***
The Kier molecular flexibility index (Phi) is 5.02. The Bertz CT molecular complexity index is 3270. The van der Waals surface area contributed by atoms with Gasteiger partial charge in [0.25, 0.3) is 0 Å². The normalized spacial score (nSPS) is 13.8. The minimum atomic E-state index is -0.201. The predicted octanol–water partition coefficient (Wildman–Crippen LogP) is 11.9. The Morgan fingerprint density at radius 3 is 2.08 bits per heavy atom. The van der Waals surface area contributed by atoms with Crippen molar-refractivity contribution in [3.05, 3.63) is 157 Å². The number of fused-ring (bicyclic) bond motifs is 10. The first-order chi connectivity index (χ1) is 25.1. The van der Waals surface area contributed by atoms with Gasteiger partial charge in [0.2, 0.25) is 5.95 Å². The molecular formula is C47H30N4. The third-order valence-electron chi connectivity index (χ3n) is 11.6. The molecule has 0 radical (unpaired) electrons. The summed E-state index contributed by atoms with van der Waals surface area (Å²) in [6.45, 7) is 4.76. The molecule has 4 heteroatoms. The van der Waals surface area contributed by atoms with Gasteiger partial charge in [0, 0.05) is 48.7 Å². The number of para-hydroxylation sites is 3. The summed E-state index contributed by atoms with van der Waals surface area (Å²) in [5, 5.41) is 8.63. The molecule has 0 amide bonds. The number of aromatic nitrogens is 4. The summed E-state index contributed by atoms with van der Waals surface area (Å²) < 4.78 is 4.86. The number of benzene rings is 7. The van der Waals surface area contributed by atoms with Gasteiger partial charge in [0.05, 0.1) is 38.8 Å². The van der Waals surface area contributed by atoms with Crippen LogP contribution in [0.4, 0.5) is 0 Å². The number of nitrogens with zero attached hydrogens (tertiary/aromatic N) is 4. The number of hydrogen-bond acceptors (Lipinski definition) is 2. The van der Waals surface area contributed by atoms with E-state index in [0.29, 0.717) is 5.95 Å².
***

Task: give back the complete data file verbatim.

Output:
The Kier molecular flexibility index (Phi) is 5.02. The Bertz CT molecular complexity index is 3270. The van der Waals surface area contributed by atoms with Gasteiger partial charge in [0.25, 0.3) is 0 Å². The normalized spacial score (nSPS) is 13.8. The minimum atomic E-state index is -0.201. The predicted octanol–water partition coefficient (Wildman–Crippen LogP) is 11.9. The Morgan fingerprint density at radius 3 is 2.08 bits per heavy atom. The van der Waals surface area contributed by atoms with Crippen molar-refractivity contribution in [3.05, 3.63) is 157 Å². The number of fused-ring (bicyclic) bond motifs is 10. The first-order chi connectivity index (χ1) is 25.1. The van der Waals surface area contributed by atoms with Gasteiger partial charge in [0.2, 0.25) is 5.95 Å². The molecular formula is C47H30N4. The third-order valence-electron chi connectivity index (χ3n) is 11.6. The molecule has 0 radical (unpaired) electrons. The summed E-state index contributed by atoms with van der Waals surface area (Å²) in [6.45, 7) is 4.76. The molecule has 4 heteroatoms. The van der Waals surface area contributed by atoms with Gasteiger partial charge in [0, 0.05) is 48.7 Å². The number of para-hydroxylation sites is 3. The summed E-state index contributed by atoms with van der Waals surface area (Å²) in [5, 5.41) is 8.63. The molecule has 0 amide bonds. The number of aromatic nitrogens is 4. The summed E-state index contributed by atoms with van der Waals surface area (Å²) < 4.78 is 4.86. The number of benzene rings is 7. The van der Waals surface area contributed by atoms with Gasteiger partial charge in [0.05, 0.1) is 38.8 Å². The van der Waals surface area contributed by atoms with Crippen LogP contribution in [0.4, 0.5) is 0 Å². The number of nitrogens with zero attached hydrogens (tertiary/aromatic N) is 4. The number of hydrogen-bond acceptors (Lipinski definition) is 2. The van der Waals surface area contributed by atoms with E-state index in [0.29, 0.717) is 5.95 Å².